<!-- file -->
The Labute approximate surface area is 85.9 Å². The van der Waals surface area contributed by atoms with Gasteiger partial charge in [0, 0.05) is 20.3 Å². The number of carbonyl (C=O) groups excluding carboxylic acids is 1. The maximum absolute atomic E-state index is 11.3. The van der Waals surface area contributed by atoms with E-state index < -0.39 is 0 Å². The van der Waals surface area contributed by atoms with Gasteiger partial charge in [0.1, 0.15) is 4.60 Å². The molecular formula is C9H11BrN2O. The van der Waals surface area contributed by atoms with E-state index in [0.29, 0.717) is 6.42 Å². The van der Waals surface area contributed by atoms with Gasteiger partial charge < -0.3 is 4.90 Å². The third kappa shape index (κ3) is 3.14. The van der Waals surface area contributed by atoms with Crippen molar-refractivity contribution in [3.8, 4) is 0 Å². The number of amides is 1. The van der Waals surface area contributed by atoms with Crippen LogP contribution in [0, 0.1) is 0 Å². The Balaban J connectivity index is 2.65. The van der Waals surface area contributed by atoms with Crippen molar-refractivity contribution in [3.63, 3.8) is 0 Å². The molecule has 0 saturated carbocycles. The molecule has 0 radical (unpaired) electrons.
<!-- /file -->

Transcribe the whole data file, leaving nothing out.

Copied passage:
The Labute approximate surface area is 85.9 Å². The van der Waals surface area contributed by atoms with Gasteiger partial charge in [0, 0.05) is 20.3 Å². The number of carbonyl (C=O) groups excluding carboxylic acids is 1. The maximum absolute atomic E-state index is 11.3. The van der Waals surface area contributed by atoms with E-state index < -0.39 is 0 Å². The van der Waals surface area contributed by atoms with Gasteiger partial charge in [0.1, 0.15) is 4.60 Å². The molecular formula is C9H11BrN2O. The van der Waals surface area contributed by atoms with E-state index in [0.29, 0.717) is 6.42 Å². The van der Waals surface area contributed by atoms with Gasteiger partial charge < -0.3 is 4.90 Å². The third kappa shape index (κ3) is 3.14. The van der Waals surface area contributed by atoms with Crippen molar-refractivity contribution in [3.8, 4) is 0 Å². The number of amides is 1. The van der Waals surface area contributed by atoms with Crippen LogP contribution in [0, 0.1) is 0 Å². The Balaban J connectivity index is 2.65. The van der Waals surface area contributed by atoms with Crippen molar-refractivity contribution in [3.63, 3.8) is 0 Å². The molecule has 0 saturated carbocycles. The molecule has 0 radical (unpaired) electrons.